By Deborah Dale, student
Whether or not three brothers on my paternal side really did make the journey from Ulster to Maryland during the seventeenth century is beside the point. The point is that I recently traveled to Yakima, Washington to attend several fantastic lectures hosted by the Yakima Valley Genealogical Society and presented by Fintan Mullan and Gillian Hunt of the Ulster Historical Foundation, who were winding down their 2015 genealogy lecture tour.
I arrived just in time for the introductions of the speakers and the first lecture. After giving my name at the registration area, I picked up my conference packet, which included pages and pages in a spiral-bound book created by PRONI (the Public Record Office of Northern Ireland), which began with a section on How to Trace Your Family Tree and continued with sections on the 1901 and 1911 Irish censuses, census substitutes, wills and probate, church records, valuation records, national education records, and much more.
The room was full with only a few seats still open. I sat down at a table at the back of the room as Fintan Mullan started speaking, and as I noticed various flyers of family history resources lying on the table, which apparently complemented my conference packet and included a nice heritage map of the Ulster Plantation, large enough to hang on a wall. Also included was a flyer from the Irish Manuscripts Commission, a public body established in 1928 that promotes access to sources of Irish history and culture. At its website, one can find out of print titles and even digitized editions.
I made notes of things I hadn’t known, such as the average size of a townland (about 325 acres) in Ireland and the size of the largest townland (over 7,000 acres) and the smallest (about 1 acre). I also didn’t know that the reason some townlands like Lower Aghaboy in County Tyrone is actually north of or above Upper Aghaboy is because their distances were measured from Dublin, so that lower Aghaboy appeared farther away.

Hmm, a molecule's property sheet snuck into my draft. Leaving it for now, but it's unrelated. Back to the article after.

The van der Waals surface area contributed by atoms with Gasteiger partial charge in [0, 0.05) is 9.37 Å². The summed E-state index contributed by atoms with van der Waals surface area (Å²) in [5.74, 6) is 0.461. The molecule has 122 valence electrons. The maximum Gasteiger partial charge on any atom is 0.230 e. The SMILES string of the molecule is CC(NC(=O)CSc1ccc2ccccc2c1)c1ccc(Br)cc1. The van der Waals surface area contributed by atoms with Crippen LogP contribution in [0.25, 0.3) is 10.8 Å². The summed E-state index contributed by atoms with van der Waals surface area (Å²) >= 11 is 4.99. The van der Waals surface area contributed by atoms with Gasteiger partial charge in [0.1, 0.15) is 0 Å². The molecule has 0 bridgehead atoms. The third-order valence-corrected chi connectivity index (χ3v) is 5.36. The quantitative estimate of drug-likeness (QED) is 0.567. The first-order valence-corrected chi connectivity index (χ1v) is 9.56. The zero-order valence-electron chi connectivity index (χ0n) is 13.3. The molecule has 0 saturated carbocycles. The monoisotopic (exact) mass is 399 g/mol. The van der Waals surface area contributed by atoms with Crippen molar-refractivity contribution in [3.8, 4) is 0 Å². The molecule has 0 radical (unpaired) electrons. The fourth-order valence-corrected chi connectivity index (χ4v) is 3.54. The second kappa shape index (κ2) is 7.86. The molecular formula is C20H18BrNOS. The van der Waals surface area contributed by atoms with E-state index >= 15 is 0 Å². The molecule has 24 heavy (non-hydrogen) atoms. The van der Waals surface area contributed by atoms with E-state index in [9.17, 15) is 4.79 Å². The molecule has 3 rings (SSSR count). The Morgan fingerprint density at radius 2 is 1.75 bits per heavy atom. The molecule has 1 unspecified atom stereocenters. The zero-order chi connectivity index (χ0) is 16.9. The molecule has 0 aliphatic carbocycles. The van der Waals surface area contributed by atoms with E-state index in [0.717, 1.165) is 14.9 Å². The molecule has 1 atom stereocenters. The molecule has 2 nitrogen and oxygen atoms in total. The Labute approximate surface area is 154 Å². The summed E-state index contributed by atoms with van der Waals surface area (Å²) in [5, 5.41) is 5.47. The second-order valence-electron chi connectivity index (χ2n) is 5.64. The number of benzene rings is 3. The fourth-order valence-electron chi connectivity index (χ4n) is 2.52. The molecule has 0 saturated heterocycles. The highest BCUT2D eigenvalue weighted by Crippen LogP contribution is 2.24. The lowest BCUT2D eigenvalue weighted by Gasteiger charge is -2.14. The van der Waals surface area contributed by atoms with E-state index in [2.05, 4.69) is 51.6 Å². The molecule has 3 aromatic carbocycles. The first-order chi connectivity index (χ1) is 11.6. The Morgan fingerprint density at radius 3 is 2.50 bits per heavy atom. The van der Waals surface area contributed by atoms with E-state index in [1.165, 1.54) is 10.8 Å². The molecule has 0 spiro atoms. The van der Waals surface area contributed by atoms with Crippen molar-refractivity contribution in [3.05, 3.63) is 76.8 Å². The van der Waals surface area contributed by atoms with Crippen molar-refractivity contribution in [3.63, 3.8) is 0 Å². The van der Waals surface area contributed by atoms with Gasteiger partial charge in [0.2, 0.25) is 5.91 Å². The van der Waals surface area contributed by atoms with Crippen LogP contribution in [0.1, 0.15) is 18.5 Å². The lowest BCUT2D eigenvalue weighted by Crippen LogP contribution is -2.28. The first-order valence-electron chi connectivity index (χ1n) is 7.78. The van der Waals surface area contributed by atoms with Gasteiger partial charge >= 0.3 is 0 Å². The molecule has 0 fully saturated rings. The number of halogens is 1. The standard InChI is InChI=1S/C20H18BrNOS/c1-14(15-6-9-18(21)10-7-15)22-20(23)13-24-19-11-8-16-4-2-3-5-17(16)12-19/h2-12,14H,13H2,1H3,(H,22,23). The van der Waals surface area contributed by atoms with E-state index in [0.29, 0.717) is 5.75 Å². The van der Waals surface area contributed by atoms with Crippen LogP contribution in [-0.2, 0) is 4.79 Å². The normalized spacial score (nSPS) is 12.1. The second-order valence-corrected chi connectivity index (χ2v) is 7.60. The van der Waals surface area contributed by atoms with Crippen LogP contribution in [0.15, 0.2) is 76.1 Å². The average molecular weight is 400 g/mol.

During a lecture by Gillian Hunt, I made notes on interesting, humorous tidbits found in Irish censuses such as the occupation of a 6-year-old as “He torments the house,” or the occupation of an 8-month old as “sinner,” or the reporting of a wife with a “loose tongue,” or the more serious occupation of a woman as “militant suffragette.”
I also took notes about the Registry of Deeds (Dublin) Indexing project that you can read about here: http://freepages.genealogy.rootsweb.ancestry.com/~registryofdeeds/, but before I knew it, the day was over all too soon and I was leaving Yakima, headed east on I-82, on a somewhat blustery, sunny afternoon.
Now as I contemplate the information I gleaned, I am thinking about other conferences I will be able to attend and their importance to my genealogical education. I end by wishing you the ability to attend as many local and national conferences that you can.